A persistent fear in late modern life is that, for all their benefits, the introduction of various forms of technology into social life will leave us more estranged from one another. If, as Phillip Blond has said, loneliness is the modern human condition, and if handheld technologies promise to make us more connected to one another, can they deliver on this promise?

This week, we present three pieces on the challenges to personal connection in modern social life, as well as one on the role of creativity in the workplace.

Author and MIT clinical psychologist Sherry Turkle appeared twice in the pages of The New York Times this past weekend. First, the Sunday Review published an adaptation from Turkle’s recent book, Reclaiming Conversation: The Power of Talk in a Digital Age. In this short piece, Turkle argues that what is fundamentally under threat in a society saturated with personal technology is the practice of conversation. Conversation, Turkle claims, is the first step in a movement towards “unitasking”—that is, being fully attentive to a single task. “Multitasking comes with its own high,” she tells us, “but when we chase after this feeling, we pursue an illusion. Conversation is a human way to practice unitasking.”

Second, Jonathan Franzen’s review of Turkle’s book shows that the benefits of unitasking extend beyond the creative productivity unleashed by sustained and focused attention. As Franzen has it, “when you speak to people in person, you’re forced to recognize their full human reality, which is where empathy begins.” Hence, if our objective is a more just, humane, and empathic social order, ridding ourselves of distraction in order to more properly attend to others will be necessary.

But handheld devices aren’t the only sources of pervasive distraction we face. As Matthew Crawford has recently argued, the public spaces we move through every day—airports, public buses, schools—have become increasingly cluttered with advertisements, all vying for control of a precious and limited resource: our attention. As Crawford reflects during a visit to an airport, “the fields of view that haven’t been claimed for commerce are getting fewer and narrower.” The effect, he claims, is the loss of “the public space required for sociability”—a key feature of which is silence. As he puts it in this brief piece for The New York Times:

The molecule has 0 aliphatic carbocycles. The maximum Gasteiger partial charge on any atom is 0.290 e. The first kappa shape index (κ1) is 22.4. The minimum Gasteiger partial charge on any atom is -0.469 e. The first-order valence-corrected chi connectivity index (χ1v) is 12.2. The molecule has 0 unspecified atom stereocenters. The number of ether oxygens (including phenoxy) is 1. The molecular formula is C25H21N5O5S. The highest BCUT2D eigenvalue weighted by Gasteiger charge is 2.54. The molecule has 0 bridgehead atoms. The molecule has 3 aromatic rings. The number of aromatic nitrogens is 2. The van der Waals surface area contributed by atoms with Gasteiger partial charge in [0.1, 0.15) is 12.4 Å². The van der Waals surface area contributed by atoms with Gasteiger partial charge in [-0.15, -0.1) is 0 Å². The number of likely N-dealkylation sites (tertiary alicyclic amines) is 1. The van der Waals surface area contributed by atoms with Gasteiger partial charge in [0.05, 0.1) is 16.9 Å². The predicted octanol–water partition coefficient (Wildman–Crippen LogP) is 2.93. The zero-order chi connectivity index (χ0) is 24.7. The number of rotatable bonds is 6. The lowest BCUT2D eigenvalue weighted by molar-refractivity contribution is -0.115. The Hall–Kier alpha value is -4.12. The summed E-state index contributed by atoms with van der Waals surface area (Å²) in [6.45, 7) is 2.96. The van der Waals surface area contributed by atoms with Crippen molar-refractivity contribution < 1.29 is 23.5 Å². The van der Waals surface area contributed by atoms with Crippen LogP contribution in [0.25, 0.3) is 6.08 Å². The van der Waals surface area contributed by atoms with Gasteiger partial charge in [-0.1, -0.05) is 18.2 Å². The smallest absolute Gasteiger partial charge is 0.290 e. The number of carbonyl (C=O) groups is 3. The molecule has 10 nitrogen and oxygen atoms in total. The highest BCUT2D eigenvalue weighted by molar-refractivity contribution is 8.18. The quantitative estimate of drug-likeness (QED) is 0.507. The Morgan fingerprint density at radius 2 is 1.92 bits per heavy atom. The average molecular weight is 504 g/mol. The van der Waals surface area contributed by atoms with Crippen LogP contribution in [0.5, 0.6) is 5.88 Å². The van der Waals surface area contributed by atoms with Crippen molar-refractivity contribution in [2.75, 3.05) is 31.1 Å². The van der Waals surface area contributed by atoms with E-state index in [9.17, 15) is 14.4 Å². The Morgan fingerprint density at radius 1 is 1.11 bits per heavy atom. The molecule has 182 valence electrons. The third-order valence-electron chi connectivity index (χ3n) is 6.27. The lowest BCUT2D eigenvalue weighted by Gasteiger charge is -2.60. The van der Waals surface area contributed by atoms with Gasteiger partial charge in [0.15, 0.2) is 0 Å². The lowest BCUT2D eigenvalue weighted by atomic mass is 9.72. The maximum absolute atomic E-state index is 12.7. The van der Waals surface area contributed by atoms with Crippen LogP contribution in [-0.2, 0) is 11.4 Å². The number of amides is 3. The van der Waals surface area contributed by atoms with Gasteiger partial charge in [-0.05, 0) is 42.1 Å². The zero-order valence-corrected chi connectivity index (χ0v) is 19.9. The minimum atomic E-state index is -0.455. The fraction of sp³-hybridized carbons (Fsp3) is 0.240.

The benefits of silence are off the books. They are not measured in the gross domestic product, yet the availability of silence surely contributes to creativity and innovation. They do not show up explicitly in social statistics such as level of educational achievement, yet one consumes a great deal of silence in the course of becoming educated.

This line of thought, along with Crawford’s intriguing concept of an “attentional commons,” is extended throughout Crawford’s recently published book, The World Beyond Your Head.

The final piece in this week’s briefing addresses one of the real challenges of the creativity that silence creates space for. A fascinating study recapped in the Harvard Business Review provides an account of how to work alongside those who consider themselves “artists”—in any number of professional fields. While acknowledging the obvious benefits of individuality, its cost, the researchers argue, is often control: due to their high level of personal investment, creative types can seem incapable of separating themselves from the products they create. While this may ultimately be fruitful, it presents a unique set of management challenges, and the tactics the authors provide for negotiating them are illuminating.


Editorial note: Please join New City Commons in congratulating Culture Briefing editor, Philip Lorish, and his wife on the birth of their son! Next week’s introductory article will be guest-written.